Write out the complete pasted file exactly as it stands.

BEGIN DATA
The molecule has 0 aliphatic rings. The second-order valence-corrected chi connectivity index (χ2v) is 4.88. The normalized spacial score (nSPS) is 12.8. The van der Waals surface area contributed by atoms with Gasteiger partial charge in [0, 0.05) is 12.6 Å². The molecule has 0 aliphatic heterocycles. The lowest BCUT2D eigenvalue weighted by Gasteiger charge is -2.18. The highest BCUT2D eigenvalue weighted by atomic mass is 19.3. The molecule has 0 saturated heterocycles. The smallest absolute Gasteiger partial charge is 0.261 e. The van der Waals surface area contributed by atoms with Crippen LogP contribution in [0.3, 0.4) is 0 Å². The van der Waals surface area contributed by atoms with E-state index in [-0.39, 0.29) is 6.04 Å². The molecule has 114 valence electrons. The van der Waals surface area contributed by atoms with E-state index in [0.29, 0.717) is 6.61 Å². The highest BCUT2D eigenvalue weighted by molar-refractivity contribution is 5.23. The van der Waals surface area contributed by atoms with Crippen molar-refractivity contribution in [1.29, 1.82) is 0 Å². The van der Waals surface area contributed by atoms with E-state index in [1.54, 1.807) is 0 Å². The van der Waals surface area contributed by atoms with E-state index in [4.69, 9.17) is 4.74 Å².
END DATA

The molecule has 0 aliphatic rings. The second-order valence-corrected chi connectivity index (χ2v) is 4.88. The normalized spacial score (nSPS) is 12.8. The van der Waals surface area contributed by atoms with Gasteiger partial charge in [0, 0.05) is 12.6 Å². The molecule has 0 aliphatic heterocycles. The lowest BCUT2D eigenvalue weighted by Gasteiger charge is -2.18. The highest BCUT2D eigenvalue weighted by atomic mass is 19.3. The molecule has 0 saturated heterocycles. The smallest absolute Gasteiger partial charge is 0.261 e. The van der Waals surface area contributed by atoms with Crippen LogP contribution in [0.3, 0.4) is 0 Å². The van der Waals surface area contributed by atoms with E-state index in [-0.39, 0.29) is 6.04 Å². The molecule has 114 valence electrons. The van der Waals surface area contributed by atoms with E-state index in [0.29, 0.717) is 6.61 Å². The highest BCUT2D eigenvalue weighted by molar-refractivity contribution is 5.23. The van der Waals surface area contributed by atoms with Crippen molar-refractivity contribution in [1.29, 1.82) is 0 Å². The van der Waals surface area contributed by atoms with E-state index in [1.54, 1.807) is 0 Å². The van der Waals surface area contributed by atoms with E-state index in [4.69, 9.17) is 4.74 Å².